- Papaya contains a digestive enzyme that aids in the breakdown of proteins. Warning!: Avoid unripened papaya. Unripened papaya contains a high concentration of latex which can cause uterine contractions and could be unsafe in pregnancy.1
- Mango and guava can also sooth the stomach and bring heartburn relief.
- Vegetables: The alkalinity of many vegetables help balance stomach acid. If you are a juicer, try making up your own blend that works well for your system. If not, there are many juice blends available at the grocery. The best choice, however, is to learn to eat more vegetables.
- Mixed vegetable juice. Look for a juice or create a blend that had mostly alkaline vegetables.
- Cabbage juice is alkaline and helps neutralizes acid. Cabbage juice has many other medicinal benefits and can even heal stomach ulcers.
- Potato juice is alkaline and helps neutralizes acid and aids in healing the lining of the esophagus and stomach. When preparing potato juice, avoid green potatoes they contain toxins that are harmful to the fetus.
- Other alkaline vegetables that help neutralize acid are:
- Other Foods:
- Almonds are an alkaline food that can help neutralize stomach acid and the oils help slow acid production. Don’t eat too many. Three to eight should be enough. Because of their high-fat content, they might cause your heartburn to worsen if you eat too many.
- Pasteurized apple cider vinegar can help when the LES isn’t closing properly and allowing acid to reflux into the esophagus. It can help the LES tighten and close off. A tablespoon can be swallowed if you can withstand the taste and burning as it goes down or you can mix with water, apple juice, or apple cider. Diluting may reduce its effectiveness. You may have to experiment with the mixture to see if you can find what is acceptable to swallow without reducing its effectiveness. Vinegar is acidic and too much can cause the problem to worsen, so don’t over do it. I specifically state pasteurized. It is advised not to consume anything that isn’t pasteurized during pregnancy due to the possibility of harmful bacteria in unpasteurized products.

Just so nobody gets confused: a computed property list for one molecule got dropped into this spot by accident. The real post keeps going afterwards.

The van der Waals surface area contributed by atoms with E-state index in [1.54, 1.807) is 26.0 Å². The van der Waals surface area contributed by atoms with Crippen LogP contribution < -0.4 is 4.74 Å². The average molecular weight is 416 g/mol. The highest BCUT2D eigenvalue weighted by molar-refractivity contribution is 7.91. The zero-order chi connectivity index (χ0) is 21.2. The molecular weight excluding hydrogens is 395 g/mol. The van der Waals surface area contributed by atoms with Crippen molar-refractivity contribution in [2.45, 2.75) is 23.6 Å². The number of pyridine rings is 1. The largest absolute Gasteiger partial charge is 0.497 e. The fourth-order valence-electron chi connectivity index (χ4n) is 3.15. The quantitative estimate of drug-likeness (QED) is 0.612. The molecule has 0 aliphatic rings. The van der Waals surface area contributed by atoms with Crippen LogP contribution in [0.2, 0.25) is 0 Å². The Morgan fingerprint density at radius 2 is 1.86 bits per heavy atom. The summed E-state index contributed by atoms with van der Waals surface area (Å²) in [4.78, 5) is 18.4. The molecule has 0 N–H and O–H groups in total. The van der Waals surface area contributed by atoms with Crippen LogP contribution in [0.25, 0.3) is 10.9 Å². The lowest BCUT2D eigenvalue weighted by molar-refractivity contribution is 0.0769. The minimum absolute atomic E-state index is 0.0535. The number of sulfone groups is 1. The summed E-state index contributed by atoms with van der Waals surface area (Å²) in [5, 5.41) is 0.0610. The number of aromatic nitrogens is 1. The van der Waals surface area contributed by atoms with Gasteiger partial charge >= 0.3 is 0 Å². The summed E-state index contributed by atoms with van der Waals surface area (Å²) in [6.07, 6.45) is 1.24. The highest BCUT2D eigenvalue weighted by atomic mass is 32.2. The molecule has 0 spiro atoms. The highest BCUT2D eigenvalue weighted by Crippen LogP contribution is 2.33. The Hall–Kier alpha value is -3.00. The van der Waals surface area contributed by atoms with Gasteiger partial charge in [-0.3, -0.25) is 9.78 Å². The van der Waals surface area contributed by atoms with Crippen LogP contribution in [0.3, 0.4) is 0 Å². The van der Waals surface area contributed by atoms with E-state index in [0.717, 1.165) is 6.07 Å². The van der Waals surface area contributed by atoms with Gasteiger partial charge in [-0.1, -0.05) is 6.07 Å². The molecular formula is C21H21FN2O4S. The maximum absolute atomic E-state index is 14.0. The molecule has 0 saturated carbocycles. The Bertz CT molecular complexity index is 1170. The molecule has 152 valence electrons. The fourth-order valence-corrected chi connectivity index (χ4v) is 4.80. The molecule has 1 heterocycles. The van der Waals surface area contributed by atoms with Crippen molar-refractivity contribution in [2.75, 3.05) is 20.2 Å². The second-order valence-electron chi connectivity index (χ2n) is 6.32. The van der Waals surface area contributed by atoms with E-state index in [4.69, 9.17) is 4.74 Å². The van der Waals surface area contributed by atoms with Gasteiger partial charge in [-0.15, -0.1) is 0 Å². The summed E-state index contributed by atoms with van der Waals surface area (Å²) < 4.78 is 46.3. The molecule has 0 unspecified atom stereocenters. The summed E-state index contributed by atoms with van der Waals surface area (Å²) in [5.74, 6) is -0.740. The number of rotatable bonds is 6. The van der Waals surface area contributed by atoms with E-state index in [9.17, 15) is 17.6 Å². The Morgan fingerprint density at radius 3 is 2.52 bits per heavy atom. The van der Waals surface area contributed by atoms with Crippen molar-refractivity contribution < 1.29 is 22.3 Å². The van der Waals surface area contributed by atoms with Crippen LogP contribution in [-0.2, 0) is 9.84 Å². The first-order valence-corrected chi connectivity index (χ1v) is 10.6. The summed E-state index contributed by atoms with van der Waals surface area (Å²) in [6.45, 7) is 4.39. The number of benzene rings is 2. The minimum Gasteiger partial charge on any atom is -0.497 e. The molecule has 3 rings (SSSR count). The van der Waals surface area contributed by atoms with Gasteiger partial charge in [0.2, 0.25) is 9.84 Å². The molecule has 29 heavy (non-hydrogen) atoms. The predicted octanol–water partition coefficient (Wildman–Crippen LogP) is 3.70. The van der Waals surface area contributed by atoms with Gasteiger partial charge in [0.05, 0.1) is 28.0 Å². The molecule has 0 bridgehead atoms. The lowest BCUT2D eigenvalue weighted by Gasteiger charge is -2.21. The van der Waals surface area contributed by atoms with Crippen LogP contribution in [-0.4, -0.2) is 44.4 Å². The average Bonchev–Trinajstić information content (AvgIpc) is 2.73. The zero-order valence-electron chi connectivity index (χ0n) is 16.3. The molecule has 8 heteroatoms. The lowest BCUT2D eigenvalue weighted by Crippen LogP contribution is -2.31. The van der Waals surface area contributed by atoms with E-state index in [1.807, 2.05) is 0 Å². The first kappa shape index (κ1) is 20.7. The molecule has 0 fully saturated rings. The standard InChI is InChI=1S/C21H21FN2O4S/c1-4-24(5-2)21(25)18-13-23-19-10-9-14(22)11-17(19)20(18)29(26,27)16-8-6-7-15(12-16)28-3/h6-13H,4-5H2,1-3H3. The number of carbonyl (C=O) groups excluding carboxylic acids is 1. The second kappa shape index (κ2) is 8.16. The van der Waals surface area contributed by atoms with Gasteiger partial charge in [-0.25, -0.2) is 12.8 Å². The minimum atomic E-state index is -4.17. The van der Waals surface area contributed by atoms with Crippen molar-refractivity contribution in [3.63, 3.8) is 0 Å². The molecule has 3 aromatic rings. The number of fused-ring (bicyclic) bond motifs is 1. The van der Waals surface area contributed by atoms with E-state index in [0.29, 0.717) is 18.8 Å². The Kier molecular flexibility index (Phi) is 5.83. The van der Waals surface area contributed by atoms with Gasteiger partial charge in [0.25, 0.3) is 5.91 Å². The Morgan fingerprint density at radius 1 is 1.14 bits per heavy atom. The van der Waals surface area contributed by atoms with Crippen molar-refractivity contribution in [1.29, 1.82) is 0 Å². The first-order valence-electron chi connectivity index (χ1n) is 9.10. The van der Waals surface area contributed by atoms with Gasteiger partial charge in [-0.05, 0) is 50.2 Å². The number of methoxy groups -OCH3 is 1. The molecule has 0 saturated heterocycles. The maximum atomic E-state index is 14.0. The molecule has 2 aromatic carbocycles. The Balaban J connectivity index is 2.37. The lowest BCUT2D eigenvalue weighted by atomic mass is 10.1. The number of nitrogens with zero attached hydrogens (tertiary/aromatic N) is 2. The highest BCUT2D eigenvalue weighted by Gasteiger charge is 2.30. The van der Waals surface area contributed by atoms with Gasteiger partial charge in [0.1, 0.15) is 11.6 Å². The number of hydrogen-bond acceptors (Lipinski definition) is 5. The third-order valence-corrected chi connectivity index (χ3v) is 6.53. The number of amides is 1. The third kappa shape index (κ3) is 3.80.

- Pasteurized buttermilk… You may have heard that milk helps. Don’t believe it! It can help temporarily but will stimulate stomach acid causing your heartburn to return with a vengeance shortly after. Buttermilk can sooth and also promotes healthy bacteria in the intestinal tract which can lower the instances of heartburn. Again, I specifically state pasteurized. It is advised not to consume anything that isn’t pasteurized during pregnancy due to the possibility of harmful bacteria in unpasteurized products.